There are both nonspecific and
specific defense mechanisms. The first line of defense is the skin
and mucus membranes and their secretions. The skin is the first
barrier that bacteria and viruses try to get through; this is
impossible unless there is any kind of abrasions. Also the mucus
membrane that lines the digestive, respiratory, and genitourinary
tracks prevent the entry of potentially harmful microbes. The skin
and mucus membrane act as a physical barrier as well as countering
pathogens with a chemical defense. When we secrete saliva, tears and
mucous it cleans the exposed epithelia, washing away the potential
Also, these secretions contain various antimicrobial proteins.
One of these antimicrobial proteins is lysozymes, which is an enzyme
that digest the cell wall of the bacteria and destroys the microbes
that try to enter the upper respiratory system and around the eyes.
Mucus also traps the particles it comes into contact with. When the
microbes are entering the upper respiratory system the get caught
and either swallowed or expelled. The trachea is lined with special
epithelial cells that are equipped with cilia that sweeps the out
microbes and other particles that gets trapped by the mucus.
Microbes that are present in food or caught in mucus from the upper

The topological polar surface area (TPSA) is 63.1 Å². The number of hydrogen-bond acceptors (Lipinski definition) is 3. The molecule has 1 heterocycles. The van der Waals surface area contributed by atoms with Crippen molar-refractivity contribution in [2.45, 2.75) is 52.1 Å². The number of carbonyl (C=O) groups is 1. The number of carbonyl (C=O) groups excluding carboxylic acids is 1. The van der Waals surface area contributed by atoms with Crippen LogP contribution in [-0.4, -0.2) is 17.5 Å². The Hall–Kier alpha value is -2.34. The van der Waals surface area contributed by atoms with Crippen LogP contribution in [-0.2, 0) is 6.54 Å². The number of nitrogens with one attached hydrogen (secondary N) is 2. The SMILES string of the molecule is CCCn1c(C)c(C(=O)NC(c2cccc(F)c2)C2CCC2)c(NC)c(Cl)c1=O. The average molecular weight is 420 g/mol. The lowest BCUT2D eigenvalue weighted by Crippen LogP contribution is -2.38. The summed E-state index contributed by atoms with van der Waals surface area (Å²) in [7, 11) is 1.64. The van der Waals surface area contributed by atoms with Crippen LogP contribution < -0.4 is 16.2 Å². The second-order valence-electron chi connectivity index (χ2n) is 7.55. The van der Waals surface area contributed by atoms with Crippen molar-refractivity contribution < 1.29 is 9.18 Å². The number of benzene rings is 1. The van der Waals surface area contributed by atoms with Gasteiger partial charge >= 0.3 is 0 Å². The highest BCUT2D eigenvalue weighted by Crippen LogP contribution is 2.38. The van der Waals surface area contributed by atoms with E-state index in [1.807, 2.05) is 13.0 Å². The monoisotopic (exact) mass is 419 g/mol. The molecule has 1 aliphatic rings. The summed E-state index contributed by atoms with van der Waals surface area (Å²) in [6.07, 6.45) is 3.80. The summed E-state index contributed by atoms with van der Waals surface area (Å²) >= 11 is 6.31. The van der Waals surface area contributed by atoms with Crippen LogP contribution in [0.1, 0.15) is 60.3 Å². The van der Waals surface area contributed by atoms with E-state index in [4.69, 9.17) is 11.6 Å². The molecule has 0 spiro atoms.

respiratory system has to pass through the acidic gastric juices
produced by the stomach lining.
Phagocytosis is the ingestion of invading particles by certain types
of white blood cells. This is the body main internal defense
mechanism. Phagocytic cells are called neutrophils which comprise
sixty to seventy percent of the white blood cells. These can destroy
microbes by the chemical signals, neutrophils can leave the blood
and enter infected tissue by amoeboid movement. The neurophils can
only live a few days because they are self-destructive as well as
destroying the foreign invaders.
Another five percent of the white blood
cells are made up of monocytes which provide phagocytic defense.
Once matured the monocytes circulate inside the blood for a few
hours, then they migrate into the tissue where they grow in size and
develop into macrophages. Macrophages are the largest phagocytes
cells they are especially effective and having long life as
There are also natural killer cells which do not attack the
microorganisms directly, but they destroy the bodys own infectious
cells. These killers also attack the cells that could form tumors.
There is a group of at least twenty proteins act as the
complement system, which acts in cooperation with other defense
mechanisms. These proteins act as a group in activation steps that
culminate with lysis of the invading microbes. Also there are
interferons, which are chemical messengers of the immune system,
that are produced by virus-infected cells, and capable of helping
other cells resist the virus. There are three types of
interferons-alpha, beta and gamma.
The inflammatory response is when tissue reacts to physical
injury, like a cut. When an injury occurs the small blood vessels in
the area dilate, as well as increase the blood supply to the area.
The swollen blood vessels are more preamble the fluid moves from the
blood to neighboring tissue, which causes edema. The most important
element of the inflammatory response is the phagocyte migration from
the blood to the injured tissues.